Samuel Northrup, Editor-In-Chief
Occurring just three weeks after the horrific shooting at Marjory Stoneman Douglas High School in Parkland, Florida, it was no wonder that students, faculty and staff assumed the worst after being notified that the campus was placed on mandatory lockdown on March 5, 2018, due to a “real and credible threat” made towards Utica College.
The threat in question was made by a call to Campus Safety from an individual who claimed to be armed inside Gordon Science Center. The individual then issued a challenge to safety officers, as if to say, “Come and get me,” the Utica Police Department confirmed to The Tangerine last year.
By the time the lockdown ended and students, faculty and staff were allowed to leave campus, law enforcement determined that the threats were made as a practical joke. The next day, authorities arrested Fahrudin Omerovic, an online student at UC, after it was determined his phone was the source of the anonymous threats.
But while Omerovic, 24, was just sentenced to 12 years of prison time in Oneida County Court last week for making the terroristic threats that caused the lockdown, the events of that overcast March day still linger on in the collective consciousness of the Utica College community.
Aside from the panic and confusion, senior Anand Buch vividly remembers one thing after being under lockdown in Strebel for hours — Omerovic, who was not implicated in the crime until March 6, was several feet away from him and hundreds of other students.
“If he actually had a weapon on him, I could have been one of the first ones down,” Buch said.
A year later, Buch still remembers the shock he felt upon learning that Omerovic was the lone culprit in law enforcement’s investigation into the source of the anonymous threats made to Utica College.
“It was terrifying when I saw the picture (Omerovic sitting across from him) in the news,” Buch said. “He was literally right across from me and my friends.”
Like Buch, senior Ella Andronovich also waited inside the lockdown in Strebel just feet away from where Omerovic sat.
“He was sitting right there, like I saw him [in Strebel],” Andronovich said. “That’s definitely going to stay with me.”
Before being moved to Strebel with other students, Andronovich said that she was barricaded in a classroom for hours — so long, she said, that students who needed to use the bathroom were forced to urinate into trash cans.
“It was really traumatic for a lot of people, but the fact he was joking about that and thought it was funny; I don’t think he realized what he was doing,” she said. “He didn’t think about all the trauma he caused.”
President Laura Casamento still remembers her reaction upon learning a threat had been made to UC.
“It was just several weeks after the Parkland shooting and my heart just sank,” she said. “I just thought, ‘Oh my gosh, it’s happening here.”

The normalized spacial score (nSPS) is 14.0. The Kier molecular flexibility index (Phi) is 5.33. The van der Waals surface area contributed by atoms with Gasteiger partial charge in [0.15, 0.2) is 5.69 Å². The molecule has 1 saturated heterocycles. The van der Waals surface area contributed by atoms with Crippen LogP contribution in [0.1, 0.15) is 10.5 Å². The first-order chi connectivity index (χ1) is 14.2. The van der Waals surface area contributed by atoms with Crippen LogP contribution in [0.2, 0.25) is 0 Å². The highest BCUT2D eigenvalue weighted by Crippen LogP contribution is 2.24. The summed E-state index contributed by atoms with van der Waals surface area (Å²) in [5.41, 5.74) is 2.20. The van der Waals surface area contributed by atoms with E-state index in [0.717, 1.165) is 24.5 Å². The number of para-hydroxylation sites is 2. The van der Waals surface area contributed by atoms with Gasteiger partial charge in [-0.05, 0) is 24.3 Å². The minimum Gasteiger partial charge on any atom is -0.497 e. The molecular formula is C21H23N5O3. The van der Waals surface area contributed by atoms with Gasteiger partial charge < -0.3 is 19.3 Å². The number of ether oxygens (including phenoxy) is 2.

While students still remember the lockdown and where they were for the duration of it, the events of that day beg the following question — is Utica College better prepared if another lockdown were to occur?
According to Casamento, yes.
“I think that lockdown made us say, ‘OK, this (updating security measures) isn’t something that we can do a little bit at a time,’” Casamento said. “We have to devote significant resources towards this, and we have to get it done in one to two years.”
After the incident, UC began locking entrances that previously remained open and has installed camera surveillance systems around campus and in parking lots. With plans to install automatic locks with swipe card access still being worked out, the college estimates that investment in security technology will reach $800,000 by next year, Casamento said.
The results of this investment, combined with heightened awareness to threats since the lockdown, make for a safer, better-prepared campus, said Director of Emergency Management Shad Crowe.
Since starting his position at UC, Crowe has noticed a collective desire from students to learn more about safety and emergency preparedness measures. This is encouraging, he said, because high-tech surveillance technology can only do so much.
“All of these colleges and institutions are trying to figure out what the best package of technologically is to help prevent something like this from happening,” Crowe said. “Sure, you want your best technology and best safety measures in place. But you also need people to be aware of what’s happening. If something looks suspicious, talk to somebody.”
Senior Cody Cowles and junior Dan Wilcox are two students looking to increase awareness and safety through the newly formed Emergency Management Club.
“As students, we have a better vantage point in terms of getting things across to peers, and having an organization makes it easier to reach out,” Wilcox said. “We can better connect to other students as opposed to the administration sending out emails.”
Cowles, looking to enter law enforcement, and Wilcox, an EMT, both observed confusion from fellow students and faculty on how to react once the lockdown went into effect. With this in mind, both are hoping to make a difference through student-led emergency management instruction and certification.
“We’re students but we’re also adults, so it’s up to us to start taking charge of ourselves,” Cowles said. “We’re part of the community, and we can start making a difference in it; we’re not supposed to sit back and let everyone do things for us.”